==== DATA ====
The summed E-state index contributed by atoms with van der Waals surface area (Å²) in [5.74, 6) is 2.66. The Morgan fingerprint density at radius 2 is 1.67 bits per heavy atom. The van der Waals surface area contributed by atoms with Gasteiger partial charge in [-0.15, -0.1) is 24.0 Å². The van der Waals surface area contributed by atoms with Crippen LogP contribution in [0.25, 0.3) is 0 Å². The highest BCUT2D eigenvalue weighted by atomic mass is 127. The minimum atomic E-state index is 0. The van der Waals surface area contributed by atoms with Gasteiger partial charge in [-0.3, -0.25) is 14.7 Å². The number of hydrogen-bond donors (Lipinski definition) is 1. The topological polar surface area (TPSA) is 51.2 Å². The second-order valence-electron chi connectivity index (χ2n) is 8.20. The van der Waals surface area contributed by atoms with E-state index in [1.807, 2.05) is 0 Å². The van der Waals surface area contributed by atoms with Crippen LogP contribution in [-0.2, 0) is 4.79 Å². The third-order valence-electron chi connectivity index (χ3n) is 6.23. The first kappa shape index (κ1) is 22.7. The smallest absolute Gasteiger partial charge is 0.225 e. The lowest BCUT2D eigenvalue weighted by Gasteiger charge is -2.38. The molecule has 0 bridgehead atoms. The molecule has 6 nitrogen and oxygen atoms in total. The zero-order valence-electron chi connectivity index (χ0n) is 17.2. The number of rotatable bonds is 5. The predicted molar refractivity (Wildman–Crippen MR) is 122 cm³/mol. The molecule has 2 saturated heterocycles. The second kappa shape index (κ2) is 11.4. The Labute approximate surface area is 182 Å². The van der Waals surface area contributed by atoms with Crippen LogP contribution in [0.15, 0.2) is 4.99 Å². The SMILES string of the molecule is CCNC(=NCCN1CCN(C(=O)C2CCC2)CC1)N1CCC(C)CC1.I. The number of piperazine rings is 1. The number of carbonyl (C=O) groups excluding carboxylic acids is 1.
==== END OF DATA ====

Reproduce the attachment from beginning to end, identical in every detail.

The summed E-state index contributed by atoms with van der Waals surface area (Å²) in [5.74, 6) is 2.66. The Morgan fingerprint density at radius 2 is 1.67 bits per heavy atom. The van der Waals surface area contributed by atoms with Gasteiger partial charge in [-0.15, -0.1) is 24.0 Å². The van der Waals surface area contributed by atoms with Crippen LogP contribution in [0.25, 0.3) is 0 Å². The highest BCUT2D eigenvalue weighted by atomic mass is 127. The minimum atomic E-state index is 0. The van der Waals surface area contributed by atoms with Gasteiger partial charge in [-0.3, -0.25) is 14.7 Å². The number of hydrogen-bond donors (Lipinski definition) is 1. The topological polar surface area (TPSA) is 51.2 Å². The second-order valence-electron chi connectivity index (χ2n) is 8.20. The van der Waals surface area contributed by atoms with E-state index in [1.807, 2.05) is 0 Å². The van der Waals surface area contributed by atoms with Crippen LogP contribution in [-0.2, 0) is 4.79 Å². The third-order valence-electron chi connectivity index (χ3n) is 6.23. The first kappa shape index (κ1) is 22.7. The smallest absolute Gasteiger partial charge is 0.225 e. The lowest BCUT2D eigenvalue weighted by Gasteiger charge is -2.38. The molecule has 0 bridgehead atoms. The molecule has 6 nitrogen and oxygen atoms in total. The zero-order valence-electron chi connectivity index (χ0n) is 17.2. The number of rotatable bonds is 5. The predicted molar refractivity (Wildman–Crippen MR) is 122 cm³/mol. The molecule has 2 saturated heterocycles. The second kappa shape index (κ2) is 11.4. The Labute approximate surface area is 182 Å². The van der Waals surface area contributed by atoms with Crippen LogP contribution in [0.15, 0.2) is 4.99 Å². The SMILES string of the molecule is CCNC(=NCCN1CCN(C(=O)C2CCC2)CC1)N1CCC(C)CC1.I. The number of piperazine rings is 1. The number of carbonyl (C=O) groups excluding carboxylic acids is 1.